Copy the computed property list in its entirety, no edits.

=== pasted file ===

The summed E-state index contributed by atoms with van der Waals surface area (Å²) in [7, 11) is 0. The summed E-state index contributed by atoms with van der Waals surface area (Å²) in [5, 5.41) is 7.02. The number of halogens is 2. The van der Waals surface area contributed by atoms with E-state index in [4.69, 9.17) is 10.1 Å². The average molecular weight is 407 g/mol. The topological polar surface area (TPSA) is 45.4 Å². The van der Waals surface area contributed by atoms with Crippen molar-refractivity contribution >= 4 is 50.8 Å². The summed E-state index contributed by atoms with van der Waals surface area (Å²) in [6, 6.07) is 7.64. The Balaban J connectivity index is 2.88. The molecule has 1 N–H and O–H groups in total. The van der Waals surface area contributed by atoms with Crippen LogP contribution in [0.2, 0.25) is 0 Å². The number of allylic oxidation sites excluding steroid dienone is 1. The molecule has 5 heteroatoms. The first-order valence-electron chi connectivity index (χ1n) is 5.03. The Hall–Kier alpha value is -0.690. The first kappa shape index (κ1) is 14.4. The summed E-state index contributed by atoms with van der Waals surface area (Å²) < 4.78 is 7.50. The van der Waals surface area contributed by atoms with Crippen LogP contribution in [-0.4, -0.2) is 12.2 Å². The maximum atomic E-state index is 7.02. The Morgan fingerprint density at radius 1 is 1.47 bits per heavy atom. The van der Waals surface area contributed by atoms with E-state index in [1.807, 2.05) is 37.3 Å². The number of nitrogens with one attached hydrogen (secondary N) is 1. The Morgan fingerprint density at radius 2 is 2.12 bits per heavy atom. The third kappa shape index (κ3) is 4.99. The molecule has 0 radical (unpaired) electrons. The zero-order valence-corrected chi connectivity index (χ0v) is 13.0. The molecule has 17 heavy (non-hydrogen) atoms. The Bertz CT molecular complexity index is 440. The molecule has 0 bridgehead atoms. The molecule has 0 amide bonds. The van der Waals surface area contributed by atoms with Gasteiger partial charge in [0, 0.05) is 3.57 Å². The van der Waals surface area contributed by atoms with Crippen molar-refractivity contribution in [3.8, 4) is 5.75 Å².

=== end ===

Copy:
The summed E-state index contributed by atoms with van der Waals surface area (Å²) in [7, 11) is 0. The summed E-state index contributed by atoms with van der Waals surface area (Å²) in [5, 5.41) is 7.02. The number of halogens is 2. The van der Waals surface area contributed by atoms with E-state index in [4.69, 9.17) is 10.1 Å². The average molecular weight is 407 g/mol. The topological polar surface area (TPSA) is 45.4 Å². The van der Waals surface area contributed by atoms with Crippen molar-refractivity contribution >= 4 is 50.8 Å². The summed E-state index contributed by atoms with van der Waals surface area (Å²) in [6, 6.07) is 7.64. The Balaban J connectivity index is 2.88. The molecule has 1 N–H and O–H groups in total. The van der Waals surface area contributed by atoms with Crippen LogP contribution in [0.2, 0.25) is 0 Å². The number of allylic oxidation sites excluding steroid dienone is 1. The molecule has 5 heteroatoms. The first-order valence-electron chi connectivity index (χ1n) is 5.03. The Hall–Kier alpha value is -0.690. The first kappa shape index (κ1) is 14.4. The summed E-state index contributed by atoms with van der Waals surface area (Å²) < 4.78 is 7.50. The van der Waals surface area contributed by atoms with Crippen LogP contribution in [-0.4, -0.2) is 12.2 Å². The maximum atomic E-state index is 7.02. The Morgan fingerprint density at radius 1 is 1.47 bits per heavy atom. The van der Waals surface area contributed by atoms with E-state index in [1.807, 2.05) is 37.3 Å². The number of nitrogens with one attached hydrogen (secondary N) is 1. The Morgan fingerprint density at radius 2 is 2.12 bits per heavy atom. The third kappa shape index (κ3) is 4.99. The molecule has 0 radical (unpaired) electrons. The zero-order valence-corrected chi connectivity index (χ0v) is 13.0. The molecule has 17 heavy (non-hydrogen) atoms. The Bertz CT molecular complexity index is 440. The molecule has 0 bridgehead atoms. The molecule has 0 amide bonds. The van der Waals surface area contributed by atoms with Gasteiger partial charge in [0, 0.05) is 3.57 Å². The van der Waals surface area contributed by atoms with Crippen molar-refractivity contribution in [3.8, 4) is 5.75 Å².